It was late when we finally arrived at the new house. We were all tired and they only unloaded my mattress so I could sleep on something that night. Only I didn't sleep. I spent the rest of the night measuring the house.

The movers were quite surprised to find the next morning that I knew exactly where everything should go. I felt uncomfortable giving them orders, so I had written out directions and even done a sketch of how the rooms should look. Maybe I should have used Post-it notes. Guess I'm more like my parents than I knew. While they were working I took a shopping list and tried to find the local grocery mart. I decided I needed to repay the movers for their kindness and make them lunch. I made a type of cold stew since I didn't have all the kitchen implements I needed. They liked it and even helped me unpack some of the boxes before they had to leave for their next job.

Unfortunately, the move was in the middle of summer. I don't which would be worse, moving in the middle of the school year or the middle of summer. Both times are the worst for trying to make friends and fit in. Summer would be better, I suppose, because I was able to keep myself busy for a month. Locked in my house is another way of putting it. There were lots of kids in the neighborhood. I would watch them out my window occasionally, but they all seemed to have a place, and I didn't want to intrude.

I couldn't stay in the house forever. For one thing I needed to go get groceries.

Ah, the necessary evil of living. Eating and sleeping. Both necessary but seemingly pointless. Imagine how much you could get done if you didn't have to stop for sleep or nutrition. Imagine that within the countless hours spent unconscious that during that time we could have invented Cold Fusion, or a cure for common cold! It is unfortunate.

What is also unfortunate is how I forgot to add into my calculations my self-appointed house-arrest. After remaining locked in my house for so long the idea of venturing out into the outside world was most alarming. I had not familiarized myself with my new environment, too unnerved by the thought of making a fool of myself to my fellow peers. The only landmark I knew was that of the grocery mart where I had ventured my first day to procure sustenance for the movers. At least I knew where I was going, since that was my destination this time. However, I would have to set aside time in the near future to explore my new neighborhood.

When I finally gathered enough courage to leave my house it was mid-afternoon. The trip to the grocery mart was silent. I held the grocery list tight between my hands and walked quickly, my head down. Once inside the grocery mart I felt a little more at ease. At least here I had some business.

"ED! Be quiet!" My head swiveled around automatically to the sound of my name. A girl maybe a year or two younger than me stood at the other end of the aisle yelling at the elder boy. He had to be several years older than I, given his height. Great, there was another Ed in town. That could make things awkward. Would they hate me because I had taken name from one of their own? They probably wouldn't care at all, just leaving me to my own devices. That was fine, I was used to being alone. The new house had some interesting wallpaper. The one in the dining room had a border of leaves. I could probably count how many there were. So I'm bitter, I'm allowed to be.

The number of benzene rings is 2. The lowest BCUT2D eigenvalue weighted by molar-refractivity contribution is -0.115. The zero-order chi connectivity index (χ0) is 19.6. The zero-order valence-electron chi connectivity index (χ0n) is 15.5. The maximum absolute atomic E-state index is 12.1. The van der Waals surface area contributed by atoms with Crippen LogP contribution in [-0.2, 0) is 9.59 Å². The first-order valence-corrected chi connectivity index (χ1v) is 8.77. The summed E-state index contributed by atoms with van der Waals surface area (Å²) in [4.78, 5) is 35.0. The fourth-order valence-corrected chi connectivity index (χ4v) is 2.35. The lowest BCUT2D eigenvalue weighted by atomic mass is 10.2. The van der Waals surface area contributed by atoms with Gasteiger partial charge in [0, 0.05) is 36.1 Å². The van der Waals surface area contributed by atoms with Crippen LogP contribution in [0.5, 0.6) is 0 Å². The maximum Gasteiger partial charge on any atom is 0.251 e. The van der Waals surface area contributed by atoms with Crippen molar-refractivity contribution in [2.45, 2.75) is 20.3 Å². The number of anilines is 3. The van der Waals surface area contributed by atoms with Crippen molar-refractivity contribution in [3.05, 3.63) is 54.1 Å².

Throughout my mental diatribe I had not realized that I had failed to move my gaze away from the pair. The girl looked up and stared me straight in the eye. Oh my, so this is how a deer feels when it sees headlights. I blushed, grabbed the baking soda, and hurried away.

Oh good going, I thought to myself as I headed for the register. Not only have I no friends but I have successfully alienated the first kids I've come across. Eavesdropping! They must think of me as terribly rude! I could have walked up and introduced myself, could have explained that I simply heard my name and had turned around, but noo! I had to make a fool out of myself, as always.

For someone so smart I really am an idiot.

Just as I was leaving with my purchase something slammed into me, knocking me to the ground.

"What the hell!" a harsh voice yelled. I flinched.

"Ha! That's what you get, dork!" Not even introduced and I'm already labeled. I love my life.

"Hey! Say that to my face!" Wait… I didn't say that. Finally, I looked up to realize that the insult had not been directed at me. It had to be a first. Instead, there were two kids about my own age. One was on a bike, obviously the one who had declared the insult. He wore a backwards cap with a few wisps of red hair jutting out. His expression could only be generously described as perturbed as he jeering at the one who had ran into me. "I just did! Dork!" the kid laughed. Wonderful, a bully. Hopefully he'd be too focused on the other boy to pay any attention to me. For once, I lucked out. With a parting sneer, the boy swung a leg over his bicycle and rode away.

"Stupid jerk," the other kid muttered, brushing himself off. I had been afraid to focus on the other boy. I was already shaken from the abrupt violation of my personal space. Yet another great introduction to my new home.